If UV light–induced DNA damage has already been recognized in the pathogenesis of the skin lesions and now described in human pterygium, no data are available about DNA damage in the pericytes. We highlighted here, with immunohistochemistry, the presence of the thymine dimer positive reaction in the pericyte nuclei surrounding small blood vessels from the fibrovascular compartment of primary and recurrent pterygium. The potential role of the consequences of pericyte DNA damage on the angiogenic process and its involvement in other human pterygium pathogenesis steps are completely unknown at this moment.

P53 is involved in mechanisms of anticancer function, and plays a role in apoptosis, genomic stability, and inhibition of angiogenesis. The role of p53 in UV light–induced DNA damage and repair was certified by several studies conducted on UV light–induced skin carcinogenesis or by UV irradiation of cultured lung, breast, or colon cell lines. Two years ago, Smith and Kumar discussed the two faces of tumor suppressor p53 [40]. After UV light exposure, p53 serine residues become phosphorylated and induce DNA repair. This process depends on the UV wavelength and the dose of UV radiation [41,42]. The lesion frequency (DNA damage) promotes p53 “activation” (defined as transcriptional induction of p53-regulated genes) [40]. These data are correlated with our findings. We observed that the highest number of p53 positive cells were found inside the epithelial compartment of human pterygium where more than 70% from total epithelial cells were positive for thymine dimers as a sign of strong DNA damage. Persistence of p53 positivity in the suprabasal and basal layer cells observed in 38.5% of our cases suggested that these cells are preferentially sensitive to UV radiation and might be p53 mutant or p53-null cells as other authors previously reported for other cell types or by using experimental models [41-44]. A p53 mutant background may be mutagenic, and therefore, additional mutations throughout the genome would accumulate in the p53-mutant cells. This is in concordance with previous studies that suggested that basal cells of the human pterygium epithelium are highly unstable and can acquire mutations [22,45]. These mutations could promote cell survival and might be responsible for recurrences of human pterygium.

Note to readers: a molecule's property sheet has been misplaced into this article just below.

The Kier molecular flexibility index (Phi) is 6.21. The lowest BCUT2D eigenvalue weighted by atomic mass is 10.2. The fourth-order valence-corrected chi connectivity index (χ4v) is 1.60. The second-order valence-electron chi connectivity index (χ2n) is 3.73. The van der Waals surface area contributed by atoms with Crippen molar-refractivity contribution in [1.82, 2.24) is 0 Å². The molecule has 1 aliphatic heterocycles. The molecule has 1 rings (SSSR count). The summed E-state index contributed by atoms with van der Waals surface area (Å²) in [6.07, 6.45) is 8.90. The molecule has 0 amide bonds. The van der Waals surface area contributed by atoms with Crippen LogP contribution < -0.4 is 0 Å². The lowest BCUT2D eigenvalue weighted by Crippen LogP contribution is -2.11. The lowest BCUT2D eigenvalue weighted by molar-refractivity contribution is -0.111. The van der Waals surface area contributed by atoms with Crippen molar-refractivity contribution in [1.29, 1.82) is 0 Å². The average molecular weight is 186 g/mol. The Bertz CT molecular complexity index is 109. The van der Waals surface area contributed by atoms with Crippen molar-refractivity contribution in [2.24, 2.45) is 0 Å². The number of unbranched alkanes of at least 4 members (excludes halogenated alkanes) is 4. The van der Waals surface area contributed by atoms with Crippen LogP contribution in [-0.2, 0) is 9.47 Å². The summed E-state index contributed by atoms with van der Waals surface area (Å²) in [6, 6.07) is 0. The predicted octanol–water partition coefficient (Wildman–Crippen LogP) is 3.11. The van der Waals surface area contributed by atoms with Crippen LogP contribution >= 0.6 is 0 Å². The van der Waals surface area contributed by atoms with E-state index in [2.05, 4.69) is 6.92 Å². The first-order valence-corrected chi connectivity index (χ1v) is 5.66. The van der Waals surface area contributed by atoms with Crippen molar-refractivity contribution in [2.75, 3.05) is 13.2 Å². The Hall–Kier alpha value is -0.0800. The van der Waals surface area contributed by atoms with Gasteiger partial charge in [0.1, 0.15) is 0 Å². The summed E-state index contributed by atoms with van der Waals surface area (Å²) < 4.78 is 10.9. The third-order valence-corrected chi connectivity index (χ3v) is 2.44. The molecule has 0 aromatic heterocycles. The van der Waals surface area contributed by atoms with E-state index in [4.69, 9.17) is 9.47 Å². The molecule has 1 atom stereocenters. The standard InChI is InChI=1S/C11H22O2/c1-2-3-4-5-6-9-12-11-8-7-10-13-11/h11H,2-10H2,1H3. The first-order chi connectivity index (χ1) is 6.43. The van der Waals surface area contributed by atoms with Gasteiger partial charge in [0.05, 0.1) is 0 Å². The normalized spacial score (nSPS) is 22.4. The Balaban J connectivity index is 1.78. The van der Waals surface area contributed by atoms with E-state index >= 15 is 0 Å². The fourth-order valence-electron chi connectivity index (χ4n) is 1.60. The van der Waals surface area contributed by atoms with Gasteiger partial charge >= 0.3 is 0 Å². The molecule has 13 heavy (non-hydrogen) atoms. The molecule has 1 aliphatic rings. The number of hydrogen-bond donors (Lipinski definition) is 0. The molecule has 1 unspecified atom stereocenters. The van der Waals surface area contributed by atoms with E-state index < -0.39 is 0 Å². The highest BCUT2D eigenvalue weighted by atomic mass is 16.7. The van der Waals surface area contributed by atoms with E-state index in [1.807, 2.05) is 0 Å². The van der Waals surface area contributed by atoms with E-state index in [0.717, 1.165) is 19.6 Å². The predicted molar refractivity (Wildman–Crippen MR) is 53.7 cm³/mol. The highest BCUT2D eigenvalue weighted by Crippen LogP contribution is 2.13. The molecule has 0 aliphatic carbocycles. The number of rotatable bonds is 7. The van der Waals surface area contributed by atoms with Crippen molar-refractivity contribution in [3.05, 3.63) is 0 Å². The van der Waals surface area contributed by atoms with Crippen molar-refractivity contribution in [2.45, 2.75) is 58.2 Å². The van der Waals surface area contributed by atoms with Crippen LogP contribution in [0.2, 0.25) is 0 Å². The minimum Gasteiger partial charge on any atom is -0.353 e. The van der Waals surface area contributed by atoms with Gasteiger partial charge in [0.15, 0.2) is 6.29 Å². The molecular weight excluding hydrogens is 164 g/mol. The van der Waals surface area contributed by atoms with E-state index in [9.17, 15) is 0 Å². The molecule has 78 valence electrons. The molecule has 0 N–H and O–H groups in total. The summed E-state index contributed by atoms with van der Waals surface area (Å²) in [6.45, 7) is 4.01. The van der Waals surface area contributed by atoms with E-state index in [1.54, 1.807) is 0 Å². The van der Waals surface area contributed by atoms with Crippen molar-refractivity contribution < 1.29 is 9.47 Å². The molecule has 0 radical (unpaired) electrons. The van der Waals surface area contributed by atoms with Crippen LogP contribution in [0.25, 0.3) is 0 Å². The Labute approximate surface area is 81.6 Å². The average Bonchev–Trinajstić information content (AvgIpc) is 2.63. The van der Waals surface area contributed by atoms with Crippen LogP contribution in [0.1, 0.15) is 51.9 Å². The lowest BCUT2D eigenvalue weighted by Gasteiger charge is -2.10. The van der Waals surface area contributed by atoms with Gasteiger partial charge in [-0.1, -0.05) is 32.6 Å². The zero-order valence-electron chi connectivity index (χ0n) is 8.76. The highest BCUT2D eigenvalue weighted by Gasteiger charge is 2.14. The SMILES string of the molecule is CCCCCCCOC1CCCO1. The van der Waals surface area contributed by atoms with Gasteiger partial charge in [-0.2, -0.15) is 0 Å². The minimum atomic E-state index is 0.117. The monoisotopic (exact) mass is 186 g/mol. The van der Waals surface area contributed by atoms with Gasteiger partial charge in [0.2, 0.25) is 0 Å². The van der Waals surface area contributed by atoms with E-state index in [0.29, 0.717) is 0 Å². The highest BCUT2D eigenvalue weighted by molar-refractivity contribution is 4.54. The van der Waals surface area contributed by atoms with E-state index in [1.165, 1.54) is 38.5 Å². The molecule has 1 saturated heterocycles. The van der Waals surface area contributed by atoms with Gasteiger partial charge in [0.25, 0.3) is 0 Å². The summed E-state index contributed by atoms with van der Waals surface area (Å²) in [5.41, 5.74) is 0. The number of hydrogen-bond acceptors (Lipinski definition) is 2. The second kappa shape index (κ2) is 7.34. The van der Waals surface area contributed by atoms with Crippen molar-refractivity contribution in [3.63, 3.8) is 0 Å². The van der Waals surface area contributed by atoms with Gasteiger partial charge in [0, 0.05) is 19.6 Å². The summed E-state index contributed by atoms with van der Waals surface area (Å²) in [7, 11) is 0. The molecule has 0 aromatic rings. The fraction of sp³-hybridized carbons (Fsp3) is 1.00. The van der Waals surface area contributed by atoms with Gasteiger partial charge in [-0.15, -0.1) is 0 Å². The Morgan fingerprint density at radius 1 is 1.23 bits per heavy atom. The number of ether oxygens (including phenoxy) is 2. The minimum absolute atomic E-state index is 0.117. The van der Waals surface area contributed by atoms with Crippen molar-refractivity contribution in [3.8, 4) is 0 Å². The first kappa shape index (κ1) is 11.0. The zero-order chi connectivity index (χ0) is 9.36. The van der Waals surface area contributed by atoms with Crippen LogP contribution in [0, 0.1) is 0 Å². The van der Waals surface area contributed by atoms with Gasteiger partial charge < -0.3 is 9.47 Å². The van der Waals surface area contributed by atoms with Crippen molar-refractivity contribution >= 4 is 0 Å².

Two major pathways are recognized as involved in p53-dependent DNA repair in cells exposed to UV radiation: nucleotide excision repair and base excision repair (BER) [29]. Wild-type p53 cells carry out normal BER while mutant p53 cells or null for p53 are defective in BER [46]. Based on these previous findings, persistence of thymine dimer expression together with the absence of p53 expression in the stromal components of most of our cases suggested the lack of a p53 protective role against UV light induces DNA damage in the endothelial cells and fibroblast cells from the fibrovascular compartment of human pterygium. Previously reported findings about the persistence of cyclobutane pyrimidine at codon 270 of the p53 gene with less repair compared with the neighboring position demonstrated cell mutations in mouse skin tumor models [20]. We speculate, based on our results, that a similar mechanism could be involved in thymine dimer persistence followed by induction of mutational changes in the stromal cells of human pterygium. These mutations from epithelial and stromal cells could be responsible for the higher number of recurrences and resistance to conventional therapies. Further molecular and genetic studies are needed to elucidate the involvement of the p53 gene in thymine dimer repair from human pterygium.


This work was supported by UEFISCDI Grant TE 109/2011 of The Romanian Ministry of Education and Research. All authors had an equal contribution to this work.